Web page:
Perez, who had never used Twitter before the class, also had to get used to the format. She read her classmates’ tweets to get a sense of what kinds of things people tweet about _ the weather, food, routine daily details _ before jumping in with her own observations.
“I would tweet about when I had too much work, or when it was really cold outside, or when I was going to a concert or something I was really excited about,” she said.
Convertini said she was fascinated to read tweets in which students said they didn’t want to study for an exam or complete their homework.
“But they are actually doing the homework. So there’s this sort of forgetting where they are doing something for school but they don’t realize it,” she said. “And they come to class in the morning and they have something to talk about.”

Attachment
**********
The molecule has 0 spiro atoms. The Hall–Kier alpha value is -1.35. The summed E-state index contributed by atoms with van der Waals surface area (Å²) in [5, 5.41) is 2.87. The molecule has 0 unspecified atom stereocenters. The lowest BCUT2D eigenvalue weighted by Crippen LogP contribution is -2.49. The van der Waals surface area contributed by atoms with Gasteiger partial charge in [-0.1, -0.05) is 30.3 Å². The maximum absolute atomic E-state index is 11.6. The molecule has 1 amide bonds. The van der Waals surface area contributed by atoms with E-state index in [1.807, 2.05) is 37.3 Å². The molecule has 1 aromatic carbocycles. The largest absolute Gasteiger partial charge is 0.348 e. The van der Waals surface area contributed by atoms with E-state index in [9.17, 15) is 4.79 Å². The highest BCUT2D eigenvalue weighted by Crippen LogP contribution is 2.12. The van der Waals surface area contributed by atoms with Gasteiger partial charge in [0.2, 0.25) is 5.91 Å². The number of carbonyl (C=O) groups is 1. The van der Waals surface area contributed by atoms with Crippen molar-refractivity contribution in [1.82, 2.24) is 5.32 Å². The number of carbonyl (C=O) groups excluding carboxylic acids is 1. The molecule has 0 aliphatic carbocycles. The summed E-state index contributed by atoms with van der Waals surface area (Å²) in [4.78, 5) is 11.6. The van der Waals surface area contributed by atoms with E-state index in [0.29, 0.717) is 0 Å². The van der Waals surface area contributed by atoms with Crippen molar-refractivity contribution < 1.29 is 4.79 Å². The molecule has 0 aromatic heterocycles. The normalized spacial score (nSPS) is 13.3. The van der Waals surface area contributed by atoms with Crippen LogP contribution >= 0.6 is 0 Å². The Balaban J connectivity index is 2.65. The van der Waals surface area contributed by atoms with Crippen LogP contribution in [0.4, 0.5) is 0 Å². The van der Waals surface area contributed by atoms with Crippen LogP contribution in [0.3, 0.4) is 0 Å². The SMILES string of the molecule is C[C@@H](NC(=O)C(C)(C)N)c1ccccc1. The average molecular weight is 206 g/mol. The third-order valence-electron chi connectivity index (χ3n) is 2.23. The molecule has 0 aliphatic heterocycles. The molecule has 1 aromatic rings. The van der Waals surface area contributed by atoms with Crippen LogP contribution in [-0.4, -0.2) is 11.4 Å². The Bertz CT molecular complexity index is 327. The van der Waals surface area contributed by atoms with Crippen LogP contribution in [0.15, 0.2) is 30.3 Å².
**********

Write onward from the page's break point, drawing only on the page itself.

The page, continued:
Another student, Zhenwei Mei, said she was surprised to have Twitter incorporated into the curriculum. Mei, whose first language is Chinese, followed the Lazio soccer team and other groups and said she was surprised at how similar some parts of Italian culture were to her own.
“I like the new approach since it provides context, is easy to use and is fun,” she said.
Perez agreed, saying while she appreciates the more formal language instruction she received in middle and high school, Dartmouth’s approach greatly improved her conversational Italian skills.
“On Twitter, if I wanted to say `I’m so tired,’ and I didn’t know the word for tired, I would look it up, and that way I became more fluent,” she said. “And I was also more comfortable afterward having a conversation with a professor or other students because I had used Twitter.”